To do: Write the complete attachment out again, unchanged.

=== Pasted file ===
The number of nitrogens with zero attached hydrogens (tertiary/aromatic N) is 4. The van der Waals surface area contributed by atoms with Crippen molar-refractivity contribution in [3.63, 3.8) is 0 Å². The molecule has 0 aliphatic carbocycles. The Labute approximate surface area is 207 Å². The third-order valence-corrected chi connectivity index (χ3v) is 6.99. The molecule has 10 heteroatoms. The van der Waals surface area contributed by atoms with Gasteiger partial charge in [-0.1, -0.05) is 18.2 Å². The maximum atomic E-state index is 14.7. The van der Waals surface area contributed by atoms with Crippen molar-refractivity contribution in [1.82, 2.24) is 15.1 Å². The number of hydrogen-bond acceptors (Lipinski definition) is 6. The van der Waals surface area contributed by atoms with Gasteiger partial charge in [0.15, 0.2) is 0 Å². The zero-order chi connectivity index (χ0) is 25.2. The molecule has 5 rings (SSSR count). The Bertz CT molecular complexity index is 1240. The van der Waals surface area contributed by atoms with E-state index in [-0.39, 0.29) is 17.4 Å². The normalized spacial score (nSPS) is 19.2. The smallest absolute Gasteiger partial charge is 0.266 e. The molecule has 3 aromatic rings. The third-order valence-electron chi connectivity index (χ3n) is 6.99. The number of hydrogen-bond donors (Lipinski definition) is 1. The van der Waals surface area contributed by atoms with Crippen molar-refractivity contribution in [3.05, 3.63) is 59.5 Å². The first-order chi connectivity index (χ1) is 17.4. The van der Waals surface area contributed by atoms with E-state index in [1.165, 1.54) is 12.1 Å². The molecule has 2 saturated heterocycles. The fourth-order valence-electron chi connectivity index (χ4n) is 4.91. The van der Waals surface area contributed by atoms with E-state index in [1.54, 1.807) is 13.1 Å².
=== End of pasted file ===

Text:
The number of nitrogens with zero attached hydrogens (tertiary/aromatic N) is 4. The van der Waals surface area contributed by atoms with Crippen molar-refractivity contribution in [3.63, 3.8) is 0 Å². The molecule has 0 aliphatic carbocycles. The Labute approximate surface area is 207 Å². The third-order valence-corrected chi connectivity index (χ3v) is 6.99. The molecule has 10 heteroatoms. The van der Waals surface area contributed by atoms with Gasteiger partial charge in [-0.1, -0.05) is 18.2 Å². The maximum atomic E-state index is 14.7. The van der Waals surface area contributed by atoms with Crippen molar-refractivity contribution in [1.82, 2.24) is 15.1 Å². The number of hydrogen-bond acceptors (Lipinski definition) is 6. The van der Waals surface area contributed by atoms with Gasteiger partial charge in [0.15, 0.2) is 0 Å². The zero-order chi connectivity index (χ0) is 25.2. The molecule has 5 rings (SSSR count). The Bertz CT molecular complexity index is 1240. The van der Waals surface area contributed by atoms with E-state index in [-0.39, 0.29) is 17.4 Å². The normalized spacial score (nSPS) is 19.2. The smallest absolute Gasteiger partial charge is 0.266 e. The molecule has 3 aromatic rings. The third-order valence-electron chi connectivity index (χ3n) is 6.99. The number of hydrogen-bond donors (Lipinski definition) is 1. The van der Waals surface area contributed by atoms with Crippen molar-refractivity contribution in [3.05, 3.63) is 59.5 Å². The first-order chi connectivity index (χ1) is 17.4. The van der Waals surface area contributed by atoms with E-state index in [1.165, 1.54) is 12.1 Å². The molecule has 2 saturated heterocycles. The fourth-order valence-electron chi connectivity index (χ4n) is 4.91. The van der Waals surface area contributed by atoms with E-state index in [1.54, 1.807) is 13.1 Å².